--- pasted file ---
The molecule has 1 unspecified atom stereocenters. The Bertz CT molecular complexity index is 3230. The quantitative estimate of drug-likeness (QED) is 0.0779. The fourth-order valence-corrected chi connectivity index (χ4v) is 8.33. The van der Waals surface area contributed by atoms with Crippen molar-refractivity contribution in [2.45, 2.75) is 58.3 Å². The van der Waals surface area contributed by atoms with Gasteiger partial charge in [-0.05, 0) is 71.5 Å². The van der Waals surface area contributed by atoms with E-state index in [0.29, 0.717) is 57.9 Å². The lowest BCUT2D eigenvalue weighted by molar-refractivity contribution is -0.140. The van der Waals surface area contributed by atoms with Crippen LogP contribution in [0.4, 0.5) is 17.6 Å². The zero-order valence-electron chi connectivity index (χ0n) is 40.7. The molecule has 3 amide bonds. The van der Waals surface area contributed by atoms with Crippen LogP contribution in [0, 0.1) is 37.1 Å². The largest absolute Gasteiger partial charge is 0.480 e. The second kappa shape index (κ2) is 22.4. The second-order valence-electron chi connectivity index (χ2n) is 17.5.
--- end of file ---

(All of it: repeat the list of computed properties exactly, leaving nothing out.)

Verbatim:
The molecule has 1 unspecified atom stereocenters. The Bertz CT molecular complexity index is 3230. The quantitative estimate of drug-likeness (QED) is 0.0779. The fourth-order valence-corrected chi connectivity index (χ4v) is 8.33. The van der Waals surface area contributed by atoms with Crippen molar-refractivity contribution in [2.45, 2.75) is 58.3 Å². The van der Waals surface area contributed by atoms with Gasteiger partial charge in [-0.05, 0) is 71.5 Å². The van der Waals surface area contributed by atoms with E-state index in [0.29, 0.717) is 57.9 Å². The lowest BCUT2D eigenvalue weighted by molar-refractivity contribution is -0.140. The van der Waals surface area contributed by atoms with Crippen LogP contribution in [0.4, 0.5) is 17.6 Å². The zero-order valence-electron chi connectivity index (χ0n) is 40.7. The molecule has 3 amide bonds. The van der Waals surface area contributed by atoms with Crippen LogP contribution in [0, 0.1) is 37.1 Å². The largest absolute Gasteiger partial charge is 0.480 e. The second kappa shape index (κ2) is 22.4. The second-order valence-electron chi connectivity index (χ2n) is 17.5.